A battle cry is a yell or chant taken up in battle, usually by members of the same military unit. Battle cries are not necessarily articulate, although they often aim to invoke patriotic or religious sentiment. Their purpose is a combination of arousing aggression and esprit de corps on one's own side and causing intimidation on the hostile side. Battle cries are a universal form of display behaviour (i.e. threat display) aiming at competitive advantage, ideally by overstating one's own aggressive potential to a point where the enemy prefers to avoid confrontation altogether and opts to flee. In order to overstate one's potential for aggression, battle cries need to be as loud as possible, and have historically often been amplified by acoustic devices such as horns, drums, conches, carnyxes, bagpipes, bugles etc. (see also military music).
Battle cries are closely related to other behavioral patterns of human aggression, such as war dances and taunting, performed during the "warming up" phase preceding the escalation of physical violence.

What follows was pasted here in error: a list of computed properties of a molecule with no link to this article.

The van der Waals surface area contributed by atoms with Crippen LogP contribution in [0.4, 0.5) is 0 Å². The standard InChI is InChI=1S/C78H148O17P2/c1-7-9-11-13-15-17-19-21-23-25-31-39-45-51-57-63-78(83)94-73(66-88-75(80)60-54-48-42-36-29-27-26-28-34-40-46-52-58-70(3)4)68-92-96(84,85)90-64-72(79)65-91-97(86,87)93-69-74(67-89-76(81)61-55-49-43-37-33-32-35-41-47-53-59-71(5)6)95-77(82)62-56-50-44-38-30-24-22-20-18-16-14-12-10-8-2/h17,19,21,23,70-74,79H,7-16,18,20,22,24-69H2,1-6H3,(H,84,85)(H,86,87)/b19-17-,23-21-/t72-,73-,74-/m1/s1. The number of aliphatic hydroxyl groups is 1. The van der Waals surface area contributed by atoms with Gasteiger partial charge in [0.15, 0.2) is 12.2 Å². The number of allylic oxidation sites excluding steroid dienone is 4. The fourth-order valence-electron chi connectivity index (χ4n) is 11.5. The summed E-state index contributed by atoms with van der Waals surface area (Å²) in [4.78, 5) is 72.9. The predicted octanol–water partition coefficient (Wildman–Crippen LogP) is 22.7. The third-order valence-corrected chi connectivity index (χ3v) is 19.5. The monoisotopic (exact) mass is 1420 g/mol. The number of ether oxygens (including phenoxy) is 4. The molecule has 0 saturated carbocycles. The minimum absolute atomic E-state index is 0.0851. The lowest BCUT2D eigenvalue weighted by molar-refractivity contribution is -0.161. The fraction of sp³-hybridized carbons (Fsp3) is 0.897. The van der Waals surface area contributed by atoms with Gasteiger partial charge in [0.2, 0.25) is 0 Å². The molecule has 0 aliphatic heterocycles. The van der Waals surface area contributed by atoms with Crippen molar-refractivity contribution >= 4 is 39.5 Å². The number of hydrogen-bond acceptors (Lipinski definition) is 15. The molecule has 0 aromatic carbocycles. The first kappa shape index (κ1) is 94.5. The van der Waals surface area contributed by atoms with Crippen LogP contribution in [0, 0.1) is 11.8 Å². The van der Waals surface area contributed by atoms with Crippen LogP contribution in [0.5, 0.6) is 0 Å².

From the Middle Ages, many cries appeared on standards and were adopted as mottoes, an example being the motto "Dieu et mon droit" ("God and my right") of the English kings. It is said that this was Edward III's rallying cry during the Battle of Crécy.
The word Slogan originally derives from sluagh-gairm or sluagh-ghairm (sluagh = "people", "army" and gairm = "call", "proclamation"), the Scottish Gaelic word for "gathering-cry" and — in times of war — for "battle-cry". The word changed later on to slughorn, sluggorne, and slogan.